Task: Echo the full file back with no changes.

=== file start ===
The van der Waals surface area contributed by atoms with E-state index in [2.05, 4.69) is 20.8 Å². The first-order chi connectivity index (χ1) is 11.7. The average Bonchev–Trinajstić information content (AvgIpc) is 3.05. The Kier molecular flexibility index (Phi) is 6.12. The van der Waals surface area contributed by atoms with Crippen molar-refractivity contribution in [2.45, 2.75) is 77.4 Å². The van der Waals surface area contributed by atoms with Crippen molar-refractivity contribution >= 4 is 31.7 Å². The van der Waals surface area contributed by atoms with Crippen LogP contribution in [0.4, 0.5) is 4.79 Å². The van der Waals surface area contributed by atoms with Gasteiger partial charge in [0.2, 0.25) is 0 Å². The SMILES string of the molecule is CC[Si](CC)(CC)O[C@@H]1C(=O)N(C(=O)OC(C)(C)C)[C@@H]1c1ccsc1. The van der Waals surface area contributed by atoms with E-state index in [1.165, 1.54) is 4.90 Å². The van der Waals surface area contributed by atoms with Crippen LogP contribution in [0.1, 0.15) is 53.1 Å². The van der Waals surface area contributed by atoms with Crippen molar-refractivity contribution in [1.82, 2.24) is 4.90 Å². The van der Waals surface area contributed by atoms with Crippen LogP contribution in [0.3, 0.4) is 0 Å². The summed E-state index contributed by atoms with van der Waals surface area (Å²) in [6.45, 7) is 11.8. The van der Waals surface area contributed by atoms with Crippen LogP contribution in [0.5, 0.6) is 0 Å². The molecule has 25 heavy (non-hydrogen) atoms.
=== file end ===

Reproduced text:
The van der Waals surface area contributed by atoms with E-state index in [2.05, 4.69) is 20.8 Å². The first-order chi connectivity index (χ1) is 11.7. The average Bonchev–Trinajstić information content (AvgIpc) is 3.05. The Kier molecular flexibility index (Phi) is 6.12. The van der Waals surface area contributed by atoms with Crippen molar-refractivity contribution in [2.45, 2.75) is 77.4 Å². The van der Waals surface area contributed by atoms with Crippen molar-refractivity contribution >= 4 is 31.7 Å². The van der Waals surface area contributed by atoms with Crippen LogP contribution in [0.4, 0.5) is 4.79 Å². The van der Waals surface area contributed by atoms with Gasteiger partial charge in [0.2, 0.25) is 0 Å². The SMILES string of the molecule is CC[Si](CC)(CC)O[C@@H]1C(=O)N(C(=O)OC(C)(C)C)[C@@H]1c1ccsc1. The van der Waals surface area contributed by atoms with E-state index in [1.165, 1.54) is 4.90 Å². The van der Waals surface area contributed by atoms with Crippen LogP contribution in [0.1, 0.15) is 53.1 Å². The van der Waals surface area contributed by atoms with Crippen molar-refractivity contribution in [1.82, 2.24) is 4.90 Å². The van der Waals surface area contributed by atoms with Crippen LogP contribution in [0.3, 0.4) is 0 Å². The summed E-state index contributed by atoms with van der Waals surface area (Å²) in [6.45, 7) is 11.8. The van der Waals surface area contributed by atoms with Crippen LogP contribution in [0.5, 0.6) is 0 Å². The molecule has 25 heavy (non-hydrogen) atoms.